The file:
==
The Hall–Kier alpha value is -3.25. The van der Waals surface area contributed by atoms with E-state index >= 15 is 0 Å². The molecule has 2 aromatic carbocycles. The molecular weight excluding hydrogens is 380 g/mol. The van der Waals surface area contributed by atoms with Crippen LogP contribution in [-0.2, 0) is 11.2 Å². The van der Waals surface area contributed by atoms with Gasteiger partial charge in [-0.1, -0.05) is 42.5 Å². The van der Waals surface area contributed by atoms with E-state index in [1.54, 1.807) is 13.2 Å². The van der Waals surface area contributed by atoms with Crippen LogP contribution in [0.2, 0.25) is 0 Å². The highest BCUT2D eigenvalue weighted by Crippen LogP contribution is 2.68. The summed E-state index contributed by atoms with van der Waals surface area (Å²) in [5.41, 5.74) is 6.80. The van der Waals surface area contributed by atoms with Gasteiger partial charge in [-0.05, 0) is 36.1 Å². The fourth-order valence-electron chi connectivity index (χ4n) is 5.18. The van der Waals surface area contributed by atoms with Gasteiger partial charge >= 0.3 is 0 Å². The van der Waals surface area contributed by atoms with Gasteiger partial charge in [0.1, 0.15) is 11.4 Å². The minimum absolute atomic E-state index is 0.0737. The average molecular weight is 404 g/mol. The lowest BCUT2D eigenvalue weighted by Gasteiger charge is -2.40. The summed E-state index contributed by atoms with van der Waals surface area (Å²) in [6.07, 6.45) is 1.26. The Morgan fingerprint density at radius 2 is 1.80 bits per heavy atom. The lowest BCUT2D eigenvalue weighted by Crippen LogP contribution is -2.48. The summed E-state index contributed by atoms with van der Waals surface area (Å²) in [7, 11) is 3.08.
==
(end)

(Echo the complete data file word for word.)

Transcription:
The Hall–Kier alpha value is -3.25. The van der Waals surface area contributed by atoms with E-state index >= 15 is 0 Å². The molecule has 2 aromatic carbocycles. The molecular weight excluding hydrogens is 380 g/mol. The van der Waals surface area contributed by atoms with Crippen LogP contribution in [-0.2, 0) is 11.2 Å². The van der Waals surface area contributed by atoms with Gasteiger partial charge in [-0.1, -0.05) is 42.5 Å². The van der Waals surface area contributed by atoms with E-state index in [1.54, 1.807) is 13.2 Å². The van der Waals surface area contributed by atoms with Crippen LogP contribution in [0.2, 0.25) is 0 Å². The highest BCUT2D eigenvalue weighted by Crippen LogP contribution is 2.68. The summed E-state index contributed by atoms with van der Waals surface area (Å²) in [5.41, 5.74) is 6.80. The van der Waals surface area contributed by atoms with Gasteiger partial charge in [-0.05, 0) is 36.1 Å². The fourth-order valence-electron chi connectivity index (χ4n) is 5.18. The van der Waals surface area contributed by atoms with Gasteiger partial charge >= 0.3 is 0 Å². The van der Waals surface area contributed by atoms with Gasteiger partial charge in [0.1, 0.15) is 11.4 Å². The minimum absolute atomic E-state index is 0.0737. The average molecular weight is 404 g/mol. The lowest BCUT2D eigenvalue weighted by Gasteiger charge is -2.40. The summed E-state index contributed by atoms with van der Waals surface area (Å²) in [6.07, 6.45) is 1.26. The Morgan fingerprint density at radius 2 is 1.80 bits per heavy atom. The lowest BCUT2D eigenvalue weighted by Crippen LogP contribution is -2.48. The summed E-state index contributed by atoms with van der Waals surface area (Å²) in [7, 11) is 3.08.